Universities adapt to support more engineers

Press/Media: Teaching


For engineers, learning and doing are symbiotic. Creating the right environment to allow this natural process to flourish requires universities and industry to pull together, as Dr Kate Sugden, Undergraduate Programme Director, Electrical, Electronic and Power Engineering, Aston University, explains.

Graduation historically marks a watershed moment in a young person’s life; the moment they pass from being a student in to, hopefully, gainful and rewarding employment. In recent years this image has been discoloured by the difficulty some UK graduates now face in finding employment.

While this challenge spans the breadth of degree courses on offer today, the need for engineering graduates continues to grow. Every aspect of modern life depends on engineers and has done since the industrial revolution: technology doesn’t make jobs disappear, it creates them.

Universities are beginning to embrace this dynamic. In reality, the nature of engineering means engineers are on a lifelong journey to continue learning new skills and develop existing ones; they remain students long after their graduation. Similarly, students must be encouraged to appreciate the commercial reality of engineering as part of their decision making process when entering university; it’s never too early for students to embrace the commercial world.

At Aston University, this dynamic is being encouraged through new initiatives that encourage the entrepreneur in students to surface while they’re still studying. In the Electronic Engineering department, teams of first year students are coached in developing products that have commercial potential, then to further develop their projects in their own time with a view to turning them in to real products.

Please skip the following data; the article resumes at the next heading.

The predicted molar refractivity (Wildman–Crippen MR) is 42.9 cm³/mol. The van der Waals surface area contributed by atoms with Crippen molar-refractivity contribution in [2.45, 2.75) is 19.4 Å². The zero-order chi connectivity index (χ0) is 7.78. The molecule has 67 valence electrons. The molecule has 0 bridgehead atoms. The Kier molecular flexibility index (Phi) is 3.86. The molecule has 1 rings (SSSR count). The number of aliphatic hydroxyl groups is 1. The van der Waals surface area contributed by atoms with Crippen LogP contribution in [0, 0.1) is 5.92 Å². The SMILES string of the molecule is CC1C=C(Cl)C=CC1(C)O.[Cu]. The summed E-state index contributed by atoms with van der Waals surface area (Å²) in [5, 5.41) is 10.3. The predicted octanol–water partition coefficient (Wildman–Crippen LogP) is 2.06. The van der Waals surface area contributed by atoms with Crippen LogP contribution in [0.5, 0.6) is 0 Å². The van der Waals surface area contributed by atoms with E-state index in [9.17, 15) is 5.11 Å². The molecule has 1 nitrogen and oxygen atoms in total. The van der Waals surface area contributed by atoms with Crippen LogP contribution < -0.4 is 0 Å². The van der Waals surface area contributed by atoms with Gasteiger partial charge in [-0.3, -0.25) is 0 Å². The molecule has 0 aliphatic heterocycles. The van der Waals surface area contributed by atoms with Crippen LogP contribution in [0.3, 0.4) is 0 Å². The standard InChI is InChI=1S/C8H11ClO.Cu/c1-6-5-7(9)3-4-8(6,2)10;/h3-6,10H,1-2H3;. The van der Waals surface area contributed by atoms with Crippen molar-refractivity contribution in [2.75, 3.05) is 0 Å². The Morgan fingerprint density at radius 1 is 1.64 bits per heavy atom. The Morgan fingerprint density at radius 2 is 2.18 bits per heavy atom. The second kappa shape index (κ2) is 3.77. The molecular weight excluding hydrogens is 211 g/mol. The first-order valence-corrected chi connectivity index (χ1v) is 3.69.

Another example includes a company formed and operated by Computer Science students, which develops commercial software; Aston Active Software Engineering (AASE) has already developed and deployed one system and is actively working on another with a local SME. 

Both these activities are designed to encourage early engagement with the commercial side of engineering, and demonstrate the accessibility of converting engineering ability into commercially successful products and services.

Innovation doesn’t only happen in the classroom; Aston University is also pioneering a ‘fast track’ MEng course, developed to meet the needs of both students and employers.

Securing and maintaining a place in any university today is becoming more challenging; student fees and visa rules for overseas students present real barriers to some students.

This is likely to have a disproportionate impact on post-graduate studies, where the extra cost will be too difficult to bear; typically MEng courses with a placement year extend to five years. Understandably this extra cost may prove too high for many.

However, at Aston University, the value of a MEng placement is seen as particularly significant, students returning from an integrated placement year are invariably more motivated and re-enter their studies with renewed vigour following their exposure to the real world of engineering. We need to encourage this and as a result Aston University is pioneering the 4-year ‘fast-track’ MEng course.

By taking some level 6 (final year BEng) engineering modules at the end of their second year, and completing some engineering business modules during their one-year industrial placement, students are able to incorporate a one-year placement and align with the traditional Masters track to complete their MEng in just four years. This can significantly lower the student’s total fees, without sacrificing the invaluable experience that MEng students gain through work placement.

Aston was one of the universities on the Pedal4Innovation 750km charity cycling marathon which staff from Silica completed last week. Soem  of the money raised will be awarded to students to help pay for university fees.

Period29 May 2012

Media coverage


Media coverage